Friday 9 April 2010


A couple of patients a day are seen within the acute Trust down the road by our liaison psychiatry service. I am involved in all of them, managing all referrals and seeing many folk on medical and surgical wards.

All is not good.

Again I've had a week of misery and depression and despair. Mercifully, that's not my patients. Nor my team. Nor myself. The low mood and low morale and consequent, "fuck it all!" attitude is increasingly pervading the acute Trust's wards. Staff are desperate.

This is bad.

If staff truly weren't bothered then they'd not care. They'd turn up, do their 37.5 hours a week, go home and collect their pay cheque and repeat it all next month (or a few days into next month, after taking a few days off sick, 'cause everyone does, right?). But no. They're mostly concientious, frustrated staff who want to do a good job, want to do things better but feel impotent.

As many folk have articulated, Nurse Anne better than most, the bottom line is that the medical and surgical wards simply don't have enough qualified nurses and support staff to deliver clinical and practical care, now. Modern health care needs staff to do a lot and to do it well. You need good staff simply to do the work. What else is our work? Almost all "work" in the NHS is an interaction (direct or indirect) between a patient and a practitioner. Fewer staff, fewer interactions, less meaningful activity and less purposeful healthcare. Quality falls. Care becomes shabby. Not because staff are bad but because there aren't enough staff to do the work asked of them.

Liaison psychiatry used to be about both proactive presence on wards/in A&E to improve how things were done and reactive response to referral requests to sort out specific goals or issues that had to be managed through liaison psychiatry input into in-patient care/couldn't be picked up by mental health services on discharge.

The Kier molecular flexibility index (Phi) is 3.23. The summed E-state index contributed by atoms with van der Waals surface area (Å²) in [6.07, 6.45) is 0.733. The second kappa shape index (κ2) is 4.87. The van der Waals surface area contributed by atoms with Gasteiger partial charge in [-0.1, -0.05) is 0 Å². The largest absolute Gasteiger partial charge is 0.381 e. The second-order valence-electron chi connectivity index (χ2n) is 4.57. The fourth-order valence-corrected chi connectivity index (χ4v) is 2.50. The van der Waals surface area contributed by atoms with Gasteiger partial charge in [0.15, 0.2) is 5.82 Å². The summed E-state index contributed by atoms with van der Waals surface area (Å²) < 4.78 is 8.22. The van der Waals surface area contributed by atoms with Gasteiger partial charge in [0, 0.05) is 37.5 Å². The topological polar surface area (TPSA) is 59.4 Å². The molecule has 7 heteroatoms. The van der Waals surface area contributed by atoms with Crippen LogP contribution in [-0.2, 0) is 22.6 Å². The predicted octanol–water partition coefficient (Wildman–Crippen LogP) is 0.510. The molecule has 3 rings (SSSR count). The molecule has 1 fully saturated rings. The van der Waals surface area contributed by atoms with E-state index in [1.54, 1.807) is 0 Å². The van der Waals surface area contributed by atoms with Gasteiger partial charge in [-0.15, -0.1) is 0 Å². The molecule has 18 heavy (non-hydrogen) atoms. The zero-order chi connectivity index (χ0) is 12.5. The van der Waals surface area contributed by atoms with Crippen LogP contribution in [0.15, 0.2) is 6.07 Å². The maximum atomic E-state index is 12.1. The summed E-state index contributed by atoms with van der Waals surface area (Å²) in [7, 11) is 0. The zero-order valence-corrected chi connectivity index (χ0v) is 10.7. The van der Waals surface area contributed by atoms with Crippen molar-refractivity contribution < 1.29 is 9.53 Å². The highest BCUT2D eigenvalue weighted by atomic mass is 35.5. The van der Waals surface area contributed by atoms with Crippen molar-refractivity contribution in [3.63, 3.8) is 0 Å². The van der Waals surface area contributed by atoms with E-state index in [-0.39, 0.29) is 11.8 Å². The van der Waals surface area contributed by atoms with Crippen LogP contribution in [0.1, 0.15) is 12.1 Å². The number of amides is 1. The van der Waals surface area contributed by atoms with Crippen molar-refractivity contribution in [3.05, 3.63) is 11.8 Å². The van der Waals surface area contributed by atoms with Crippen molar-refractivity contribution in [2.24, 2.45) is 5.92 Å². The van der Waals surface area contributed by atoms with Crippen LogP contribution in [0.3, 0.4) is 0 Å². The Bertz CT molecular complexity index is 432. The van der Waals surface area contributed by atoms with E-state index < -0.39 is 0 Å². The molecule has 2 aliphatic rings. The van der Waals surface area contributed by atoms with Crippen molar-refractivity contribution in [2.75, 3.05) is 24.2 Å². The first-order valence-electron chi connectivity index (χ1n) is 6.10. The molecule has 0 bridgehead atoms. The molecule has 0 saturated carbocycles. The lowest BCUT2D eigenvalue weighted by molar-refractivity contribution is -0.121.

That's changed.

Now ward staff on medical and surgical wards are less interested in what liaison psychiatry assessments are. They're less interested in how formulations can impact on care plans. There's less interest in advice on how care can be more person centred to be more effective in delivering personal care/interventions. There's strikingly less interest in rationalising drug regimens and reducing psychotropic medication use. Ward staff see me on wards now and, with faces filled with desperation and despair, simply wish for me to make patients' problems go away, or take the patients away, or both.

As clinical care is causing me more concern, not because staff are bad but because the Trst doesn't have enough nurses on wards, as the election looms nearer, I find myself thinking more and more of a post I've bookmarked from a year ago by Dr Grumble on NHS spending. It's sobering stuff. It seems that the NHS spent 7 billion quid, in 2008, on Primary Care. In the same year it spent 12.6 billion quid on management of the NHS. That's excluding each hospital's management costs. Grim reading. NHS managers in Strategic Health Authorities or DoH or "support" roles cost much, much more than all we spend on Primary Care in it's entirety.

It's a scandal.

It's a scandal that's affecting patient care.

If as a country we need to save squillions, I know where I'd be making "cost efficiency savings" and I know where I'd be enriching front line care. Too many managers. Too few nurses. Loss of half the managers would only improve things in my world. That's 6.3 billion saved. Let's use just half of that to pay off national debt, since we're altruistic folk in the NHS, and ring fence just 3.15 billion for more ward nurses.

It's a policy I'd vote for.

1 comment:

Dr Grumble said...

This is what the Health Committee has recently concluded on the costs of NHS administration:

# The service has traditionally scored highly on account of its low cost of administration, which until the 1980s amounted to about 5% of health-service expenditure.

# After 1981 administrative costs soared; in 1997 they stood at about 12%.

# An estimate of administrative costs since 1997 has been made by a team at York University, in a study commissioned by the DH but never published. This concluded that management and administration salary costs represent, as a very crude approximation, around 23% of NHS staff costs.

And they conclude:

# If reliable figures for the costs of commissioning prove that it is uneconomic and if it does not begin to improve soon, after 20 years of costly failure, the purchaser/provider split may need to be abolished.